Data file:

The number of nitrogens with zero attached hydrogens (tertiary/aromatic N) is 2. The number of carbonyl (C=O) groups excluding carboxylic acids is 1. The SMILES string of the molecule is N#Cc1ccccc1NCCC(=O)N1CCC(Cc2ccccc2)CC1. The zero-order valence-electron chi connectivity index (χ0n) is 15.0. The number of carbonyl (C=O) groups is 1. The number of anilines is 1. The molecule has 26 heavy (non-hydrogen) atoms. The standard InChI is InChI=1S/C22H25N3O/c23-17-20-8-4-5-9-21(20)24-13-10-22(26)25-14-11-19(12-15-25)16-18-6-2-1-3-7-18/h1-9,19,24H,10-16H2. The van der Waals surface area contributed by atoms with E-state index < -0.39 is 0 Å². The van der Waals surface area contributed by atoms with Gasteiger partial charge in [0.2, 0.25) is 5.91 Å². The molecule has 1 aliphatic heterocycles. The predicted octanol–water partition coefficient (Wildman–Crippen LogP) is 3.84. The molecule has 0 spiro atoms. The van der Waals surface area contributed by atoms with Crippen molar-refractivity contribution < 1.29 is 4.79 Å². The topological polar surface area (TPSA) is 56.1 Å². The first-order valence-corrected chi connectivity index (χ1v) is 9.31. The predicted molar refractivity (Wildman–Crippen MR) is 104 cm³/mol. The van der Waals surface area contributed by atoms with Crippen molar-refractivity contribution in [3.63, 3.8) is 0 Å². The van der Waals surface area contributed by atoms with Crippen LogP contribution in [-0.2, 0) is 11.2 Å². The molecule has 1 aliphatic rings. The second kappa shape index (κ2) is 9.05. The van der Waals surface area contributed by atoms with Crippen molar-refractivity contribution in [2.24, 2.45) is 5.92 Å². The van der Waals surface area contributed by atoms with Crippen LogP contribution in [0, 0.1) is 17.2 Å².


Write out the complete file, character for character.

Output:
The number of nitrogens with zero attached hydrogens (tertiary/aromatic N) is 2. The number of carbonyl (C=O) groups excluding carboxylic acids is 1. The SMILES string of the molecule is N#Cc1ccccc1NCCC(=O)N1CCC(Cc2ccccc2)CC1. The zero-order valence-electron chi connectivity index (χ0n) is 15.0. The number of carbonyl (C=O) groups is 1. The number of anilines is 1. The molecule has 26 heavy (non-hydrogen) atoms. The standard InChI is InChI=1S/C22H25N3O/c23-17-20-8-4-5-9-21(20)24-13-10-22(26)25-14-11-19(12-15-25)16-18-6-2-1-3-7-18/h1-9,19,24H,10-16H2. The van der Waals surface area contributed by atoms with E-state index < -0.39 is 0 Å². The van der Waals surface area contributed by atoms with Gasteiger partial charge in [0.2, 0.25) is 5.91 Å². The molecule has 1 aliphatic heterocycles. The predicted octanol–water partition coefficient (Wildman–Crippen LogP) is 3.84. The molecule has 0 spiro atoms. The van der Waals surface area contributed by atoms with Crippen molar-refractivity contribution < 1.29 is 4.79 Å². The topological polar surface area (TPSA) is 56.1 Å². The first-order valence-corrected chi connectivity index (χ1v) is 9.31. The predicted molar refractivity (Wildman–Crippen MR) is 104 cm³/mol. The van der Waals surface area contributed by atoms with Crippen molar-refractivity contribution in [3.63, 3.8) is 0 Å². The van der Waals surface area contributed by atoms with Crippen LogP contribution in [-0.2, 0) is 11.2 Å². The molecule has 1 aliphatic rings. The second kappa shape index (κ2) is 9.05. The van der Waals surface area contributed by atoms with Crippen molar-refractivity contribution in [2.24, 2.45) is 5.92 Å². The van der Waals surface area contributed by atoms with Crippen LogP contribution in [0, 0.1) is 17.2 Å².